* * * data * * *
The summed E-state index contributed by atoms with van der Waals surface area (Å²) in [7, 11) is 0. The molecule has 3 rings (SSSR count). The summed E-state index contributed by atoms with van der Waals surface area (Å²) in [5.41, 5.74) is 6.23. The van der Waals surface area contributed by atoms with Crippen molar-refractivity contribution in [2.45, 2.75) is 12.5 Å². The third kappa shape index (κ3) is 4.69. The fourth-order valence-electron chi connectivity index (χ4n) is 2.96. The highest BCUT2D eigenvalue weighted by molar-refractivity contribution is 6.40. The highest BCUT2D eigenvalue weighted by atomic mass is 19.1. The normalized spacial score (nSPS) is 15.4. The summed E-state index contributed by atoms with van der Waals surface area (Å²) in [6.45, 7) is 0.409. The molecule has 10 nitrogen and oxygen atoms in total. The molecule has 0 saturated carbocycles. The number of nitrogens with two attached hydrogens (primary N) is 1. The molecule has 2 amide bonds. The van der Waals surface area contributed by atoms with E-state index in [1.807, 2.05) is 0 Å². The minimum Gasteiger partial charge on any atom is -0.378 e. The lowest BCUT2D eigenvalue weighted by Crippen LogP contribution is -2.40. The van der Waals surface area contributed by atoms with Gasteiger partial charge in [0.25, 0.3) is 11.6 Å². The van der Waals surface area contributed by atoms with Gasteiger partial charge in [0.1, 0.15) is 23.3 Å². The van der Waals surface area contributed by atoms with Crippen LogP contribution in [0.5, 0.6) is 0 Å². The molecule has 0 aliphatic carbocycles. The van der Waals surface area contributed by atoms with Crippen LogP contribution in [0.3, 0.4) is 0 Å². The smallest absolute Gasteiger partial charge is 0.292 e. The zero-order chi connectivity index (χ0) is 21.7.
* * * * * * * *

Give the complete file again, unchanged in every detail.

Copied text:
The summed E-state index contributed by atoms with van der Waals surface area (Å²) in [7, 11) is 0. The molecule has 3 rings (SSSR count). The summed E-state index contributed by atoms with van der Waals surface area (Å²) in [5.41, 5.74) is 6.23. The van der Waals surface area contributed by atoms with Crippen molar-refractivity contribution in [2.45, 2.75) is 12.5 Å². The third kappa shape index (κ3) is 4.69. The fourth-order valence-electron chi connectivity index (χ4n) is 2.96. The highest BCUT2D eigenvalue weighted by molar-refractivity contribution is 6.40. The highest BCUT2D eigenvalue weighted by atomic mass is 19.1. The normalized spacial score (nSPS) is 15.4. The summed E-state index contributed by atoms with van der Waals surface area (Å²) in [6.45, 7) is 0.409. The molecule has 10 nitrogen and oxygen atoms in total. The molecule has 0 saturated carbocycles. The number of nitrogens with two attached hydrogens (primary N) is 1. The molecule has 2 amide bonds. The van der Waals surface area contributed by atoms with E-state index in [1.807, 2.05) is 0 Å². The minimum Gasteiger partial charge on any atom is -0.378 e. The lowest BCUT2D eigenvalue weighted by Crippen LogP contribution is -2.40. The van der Waals surface area contributed by atoms with Gasteiger partial charge in [0.25, 0.3) is 11.6 Å². The van der Waals surface area contributed by atoms with Gasteiger partial charge in [0.1, 0.15) is 23.3 Å². The van der Waals surface area contributed by atoms with Crippen LogP contribution in [0.5, 0.6) is 0 Å². The molecule has 0 aliphatic carbocycles. The van der Waals surface area contributed by atoms with Crippen LogP contribution in [0.3, 0.4) is 0 Å². The smallest absolute Gasteiger partial charge is 0.292 e. The zero-order chi connectivity index (χ0) is 21.7.